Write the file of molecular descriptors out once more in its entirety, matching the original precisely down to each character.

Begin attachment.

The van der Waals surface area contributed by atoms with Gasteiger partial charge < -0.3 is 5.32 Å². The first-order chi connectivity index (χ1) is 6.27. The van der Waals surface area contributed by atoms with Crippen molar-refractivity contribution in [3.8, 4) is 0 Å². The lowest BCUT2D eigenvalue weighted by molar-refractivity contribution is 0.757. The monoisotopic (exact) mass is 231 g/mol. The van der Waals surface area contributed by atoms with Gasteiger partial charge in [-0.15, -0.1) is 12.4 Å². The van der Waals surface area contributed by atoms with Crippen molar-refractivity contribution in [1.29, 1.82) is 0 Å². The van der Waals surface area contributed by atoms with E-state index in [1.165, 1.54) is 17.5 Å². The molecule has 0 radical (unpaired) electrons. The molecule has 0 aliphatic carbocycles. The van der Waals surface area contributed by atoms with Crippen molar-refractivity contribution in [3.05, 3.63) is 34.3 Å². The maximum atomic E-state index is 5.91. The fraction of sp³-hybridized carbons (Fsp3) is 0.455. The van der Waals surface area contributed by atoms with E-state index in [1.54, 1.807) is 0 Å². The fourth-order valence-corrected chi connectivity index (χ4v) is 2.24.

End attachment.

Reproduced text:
The van der Waals surface area contributed by atoms with Gasteiger partial charge < -0.3 is 5.32 Å². The first-order chi connectivity index (χ1) is 6.27. The van der Waals surface area contributed by atoms with Crippen molar-refractivity contribution in [3.8, 4) is 0 Å². The lowest BCUT2D eigenvalue weighted by molar-refractivity contribution is 0.757. The monoisotopic (exact) mass is 231 g/mol. The van der Waals surface area contributed by atoms with Gasteiger partial charge in [-0.15, -0.1) is 12.4 Å². The van der Waals surface area contributed by atoms with Crippen molar-refractivity contribution in [1.29, 1.82) is 0 Å². The van der Waals surface area contributed by atoms with E-state index in [1.165, 1.54) is 17.5 Å². The molecule has 0 radical (unpaired) electrons. The molecule has 0 aliphatic carbocycles. The van der Waals surface area contributed by atoms with Crippen molar-refractivity contribution in [3.05, 3.63) is 34.3 Å². The maximum atomic E-state index is 5.91. The fraction of sp³-hybridized carbons (Fsp3) is 0.455. The van der Waals surface area contributed by atoms with E-state index in [1.54, 1.807) is 0 Å². The fourth-order valence-corrected chi connectivity index (χ4v) is 2.24.